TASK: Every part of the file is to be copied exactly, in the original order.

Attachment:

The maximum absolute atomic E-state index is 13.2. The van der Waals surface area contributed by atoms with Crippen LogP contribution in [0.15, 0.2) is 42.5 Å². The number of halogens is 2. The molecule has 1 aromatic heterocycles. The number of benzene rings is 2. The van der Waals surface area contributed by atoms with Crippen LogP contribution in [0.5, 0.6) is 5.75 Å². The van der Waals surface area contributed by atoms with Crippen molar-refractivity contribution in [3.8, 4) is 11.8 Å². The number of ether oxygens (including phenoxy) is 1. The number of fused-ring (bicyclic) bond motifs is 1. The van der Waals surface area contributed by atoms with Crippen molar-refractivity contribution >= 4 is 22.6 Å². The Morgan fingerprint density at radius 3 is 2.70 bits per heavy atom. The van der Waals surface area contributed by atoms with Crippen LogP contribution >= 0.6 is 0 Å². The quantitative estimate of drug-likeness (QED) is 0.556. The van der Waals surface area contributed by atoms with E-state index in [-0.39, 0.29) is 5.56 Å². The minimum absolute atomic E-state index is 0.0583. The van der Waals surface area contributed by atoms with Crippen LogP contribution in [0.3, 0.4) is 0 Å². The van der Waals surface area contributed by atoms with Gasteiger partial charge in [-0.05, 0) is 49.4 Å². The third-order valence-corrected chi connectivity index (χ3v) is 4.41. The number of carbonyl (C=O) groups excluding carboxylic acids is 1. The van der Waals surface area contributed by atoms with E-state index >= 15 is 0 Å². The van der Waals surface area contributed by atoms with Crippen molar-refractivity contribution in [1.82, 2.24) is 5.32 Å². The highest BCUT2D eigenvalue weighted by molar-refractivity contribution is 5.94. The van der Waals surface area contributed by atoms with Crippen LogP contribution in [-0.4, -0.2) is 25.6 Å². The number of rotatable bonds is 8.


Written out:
The maximum absolute atomic E-state index is 13.2. The van der Waals surface area contributed by atoms with Crippen LogP contribution in [0.15, 0.2) is 42.5 Å². The number of halogens is 2. The molecule has 1 aromatic heterocycles. The number of benzene rings is 2. The van der Waals surface area contributed by atoms with Crippen LogP contribution in [0.5, 0.6) is 5.75 Å². The van der Waals surface area contributed by atoms with Crippen molar-refractivity contribution in [3.8, 4) is 11.8 Å². The number of ether oxygens (including phenoxy) is 1. The number of fused-ring (bicyclic) bond motifs is 1. The van der Waals surface area contributed by atoms with Crippen molar-refractivity contribution >= 4 is 22.6 Å². The Morgan fingerprint density at radius 3 is 2.70 bits per heavy atom. The van der Waals surface area contributed by atoms with Crippen LogP contribution >= 0.6 is 0 Å². The quantitative estimate of drug-likeness (QED) is 0.556. The van der Waals surface area contributed by atoms with E-state index in [-0.39, 0.29) is 5.56 Å². The minimum absolute atomic E-state index is 0.0583. The van der Waals surface area contributed by atoms with Crippen LogP contribution in [0.3, 0.4) is 0 Å². The van der Waals surface area contributed by atoms with Gasteiger partial charge in [-0.05, 0) is 49.4 Å². The third-order valence-corrected chi connectivity index (χ3v) is 4.41. The number of carbonyl (C=O) groups excluding carboxylic acids is 1. The van der Waals surface area contributed by atoms with E-state index >= 15 is 0 Å². The van der Waals surface area contributed by atoms with Crippen molar-refractivity contribution in [1.82, 2.24) is 5.32 Å². The highest BCUT2D eigenvalue weighted by molar-refractivity contribution is 5.94. The van der Waals surface area contributed by atoms with Crippen LogP contribution in [-0.4, -0.2) is 25.6 Å². The number of rotatable bonds is 8.